John (with help from Joel Luckhaupt, Justin Inaz, and Greg Gajus) gives us another good column today:
Here is how the Reds position players rank in OPS (on base percentage plus slugging percentage) among the position players of the 16 teams in the National League:
C – 6th (Paul Bako will revert to the back of his bubblegum card soon enough; for now, he’s Ernie Lombardi).
1B – 6th (Lower than we’d have thought, but Albert Pujols, Lance Berkman and Derrek Lee are a tough crowd).
2B – 6th (Brandon Phillips still isn’t good at getting on base, but he can really slug it).
SS – 5th (Oh, are the Reds ever going to miss Jeff Keppinger ).
3B – 6th (Edwin Encarnacion still has the most upside of any Reds hitter).
LF – 9th (Earlier this week, Dunn got some talk-show points for hitting a sacrifice-fly on a pitch outside the zone, but it’s going to take a lot more than that).
CF – 8th (Thanks to Ryan Freel ).
RF – 14th (Ken Griffey Jr. figures to move up in the rankings – he always “comes around” – but FIRST let him get hot, THEN move him into the 3-hole).
Pinch-hitters – 12th.
Considering Votto’s a rookie, I think his place is reasonable. C will drop, but Dunn will rise. He’s 9th and is off to a bad start, he’ll rise, as will Griffey (assuming he’s still here). CF would be higher if Bruce were playing.
Last year, Griffey Jr. got to nine FEWER fly-ball outs than the average major league right-fielder based on his chances. This year, he’s already about five below average (second-worst among all MLB right fielders) and there’s still three-fourths of the season to go.
Dunn’s range is improving, 1.5 fewer fly-ball outs; making him 20th of 28 left fielders with more than 150 innings; last year, he got to 15 fewer fly balls than his fellow left fielders.
Am I the only one that feels it’s just a matter of “when” not “if” Griffey is traded and relatively soon? Dunn’s range has improved, that’s nice to see, but he’ll always have the rap that he doesn’t care about his fielding. Oh, nice play on that foul ball yesterday, Adam.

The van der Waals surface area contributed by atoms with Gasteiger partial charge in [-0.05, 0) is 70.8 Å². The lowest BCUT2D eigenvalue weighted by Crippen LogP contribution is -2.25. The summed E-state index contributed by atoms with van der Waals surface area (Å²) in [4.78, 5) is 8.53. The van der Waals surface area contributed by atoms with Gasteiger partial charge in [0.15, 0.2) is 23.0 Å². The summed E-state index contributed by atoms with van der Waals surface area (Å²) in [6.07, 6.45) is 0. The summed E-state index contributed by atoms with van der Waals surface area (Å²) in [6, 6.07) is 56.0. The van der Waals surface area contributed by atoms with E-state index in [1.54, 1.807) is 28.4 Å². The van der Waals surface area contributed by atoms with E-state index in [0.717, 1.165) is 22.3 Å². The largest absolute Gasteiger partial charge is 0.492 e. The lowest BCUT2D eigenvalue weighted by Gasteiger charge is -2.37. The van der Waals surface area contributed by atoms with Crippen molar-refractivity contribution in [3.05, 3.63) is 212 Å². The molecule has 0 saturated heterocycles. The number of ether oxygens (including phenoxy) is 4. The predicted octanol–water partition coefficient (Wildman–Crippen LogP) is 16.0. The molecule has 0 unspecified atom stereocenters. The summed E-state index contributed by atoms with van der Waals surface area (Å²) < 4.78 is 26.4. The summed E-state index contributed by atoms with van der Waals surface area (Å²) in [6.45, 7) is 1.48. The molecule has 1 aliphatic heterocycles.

With men on base, Dunn has 22 fewer plate appearances than Phillips, is hitting 86 points lower, slugging 52 points lower, and has the same number of HRs (3) – yet has 1 more RBI in those situations … Is Dunn a witch?
Yet you rarely, if ever, hear complaints about Phillips hitting.
Phillips THINKS he can hit anything, but the numbers say no. He swings at 33 percent of the pitches he sees that are out of the strike zone. That’s the 13th highest rate in the bigs.
Swinging at pitches out of the zone isn’t all bad. But No. 1 bad-baller Vlad Guerrero makes contact on 66 percent of those pitches; Phillips makes contact on 47.
Even a bad-ball hitter has to be realistic about just how bad a ball he can put a crushing on.
And Vlad, he ain’t.
The numbers don’t support concerns that the Reds would be weakened at shortstop AND second base by moving Phillips. In the minors he played 356 games at SS (.950 fielding percentage), compared to Jerry Hairston’s 34 (.921) – and Hairston doesn’t have a shortstop’s arm. Going into this season, Phillips had played five big league games at SS, Hairston six. Why are the Reds using a lesser fielder at arguably the most important defensive position?
The average 2B who moves to SS makes about six fewer plays per year than the average SS. But Phillips made about 15 MORE plays last year than the average 2B (among the NL’s best), so at worst he figures to be average at SS. The Reds need the offense with Phillips at SS and Freel at 2B, when he’s not in the outfield.
Ignore the fact that Hairston’s playing well now, it won’t last. This team is better off with Phillips at SS and Freel at 2B (in the short term) and Bruce in CF.
Johnny Cueto is getting killed on pitches up in the zone – hitters have a .667 slugging percentage against him there (compared to a .394 slugging percentage down). We agree with Dusty Baker that Cueto should let the catcher call the game and focus on putting his stuff where not even the best big leaguers can hit it.
Seems to me the best part of this is that it shows that Cueto’s problem is already identified, so it should be easier to correct. And his lack of walks lessens the effect of the HRs that he’s giving up.
Did you know that even though Bronson Arroyo ‘s ERA is 6.08, his strikeout rate (8 K’s per nine innings) is well above his career norms (6.2/9)? His ground ball rate is almost exactly where it was last year. His walk rate is up a bit this year, but not enough to explain his struggles.
So what gives? This year, batters have a .342 adjusted batting average against Arroyo on balls in play, compared to a .285 average the previous three years. And why are hitters batting 57 points higher? Probably just bad luck. Pitchers have very little control over batting average on balls in play. Hang with Arroyo; he’ll turn it around.
And hopefully, in view of recent starts, his luck is starting to turn.